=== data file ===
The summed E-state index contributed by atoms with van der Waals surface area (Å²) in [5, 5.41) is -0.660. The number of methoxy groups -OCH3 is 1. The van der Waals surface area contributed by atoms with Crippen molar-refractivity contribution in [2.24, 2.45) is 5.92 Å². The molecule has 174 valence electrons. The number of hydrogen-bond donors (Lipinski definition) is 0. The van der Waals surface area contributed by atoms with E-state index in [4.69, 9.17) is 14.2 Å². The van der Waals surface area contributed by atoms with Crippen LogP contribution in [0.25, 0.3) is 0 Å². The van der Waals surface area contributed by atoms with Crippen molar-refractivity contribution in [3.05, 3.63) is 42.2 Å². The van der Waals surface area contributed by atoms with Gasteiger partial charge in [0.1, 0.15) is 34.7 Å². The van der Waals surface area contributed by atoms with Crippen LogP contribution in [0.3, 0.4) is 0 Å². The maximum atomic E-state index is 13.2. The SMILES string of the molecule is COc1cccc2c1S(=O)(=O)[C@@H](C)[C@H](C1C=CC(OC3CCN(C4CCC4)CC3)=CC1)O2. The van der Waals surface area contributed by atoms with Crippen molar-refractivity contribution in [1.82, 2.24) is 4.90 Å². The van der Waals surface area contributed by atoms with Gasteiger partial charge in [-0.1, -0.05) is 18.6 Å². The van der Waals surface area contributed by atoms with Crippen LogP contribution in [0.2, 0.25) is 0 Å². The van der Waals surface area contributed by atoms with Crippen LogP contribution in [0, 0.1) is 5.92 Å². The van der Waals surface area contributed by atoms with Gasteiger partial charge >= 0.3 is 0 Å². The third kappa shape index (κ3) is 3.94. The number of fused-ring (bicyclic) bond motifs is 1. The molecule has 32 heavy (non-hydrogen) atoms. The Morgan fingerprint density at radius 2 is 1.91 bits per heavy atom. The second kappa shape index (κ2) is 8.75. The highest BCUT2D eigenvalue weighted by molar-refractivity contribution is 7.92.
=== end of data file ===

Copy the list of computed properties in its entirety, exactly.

The summed E-state index contributed by atoms with van der Waals surface area (Å²) in [5, 5.41) is -0.660. The number of methoxy groups -OCH3 is 1. The van der Waals surface area contributed by atoms with Crippen molar-refractivity contribution in [2.24, 2.45) is 5.92 Å². The molecule has 174 valence electrons. The number of hydrogen-bond donors (Lipinski definition) is 0. The van der Waals surface area contributed by atoms with E-state index in [4.69, 9.17) is 14.2 Å². The van der Waals surface area contributed by atoms with Crippen LogP contribution in [0.25, 0.3) is 0 Å². The van der Waals surface area contributed by atoms with Crippen molar-refractivity contribution in [3.05, 3.63) is 42.2 Å². The van der Waals surface area contributed by atoms with Gasteiger partial charge in [0.1, 0.15) is 34.7 Å². The van der Waals surface area contributed by atoms with Crippen LogP contribution in [0.3, 0.4) is 0 Å². The maximum atomic E-state index is 13.2. The SMILES string of the molecule is COc1cccc2c1S(=O)(=O)[C@@H](C)[C@H](C1C=CC(OC3CCN(C4CCC4)CC3)=CC1)O2. The van der Waals surface area contributed by atoms with Crippen molar-refractivity contribution in [1.82, 2.24) is 4.90 Å². The van der Waals surface area contributed by atoms with Gasteiger partial charge in [-0.1, -0.05) is 18.6 Å². The van der Waals surface area contributed by atoms with Crippen LogP contribution in [0.2, 0.25) is 0 Å². The van der Waals surface area contributed by atoms with Crippen LogP contribution in [0, 0.1) is 5.92 Å². The van der Waals surface area contributed by atoms with Gasteiger partial charge >= 0.3 is 0 Å². The third kappa shape index (κ3) is 3.94. The number of fused-ring (bicyclic) bond motifs is 1. The molecule has 32 heavy (non-hydrogen) atoms. The Morgan fingerprint density at radius 2 is 1.91 bits per heavy atom. The second kappa shape index (κ2) is 8.75. The highest BCUT2D eigenvalue weighted by molar-refractivity contribution is 7.92.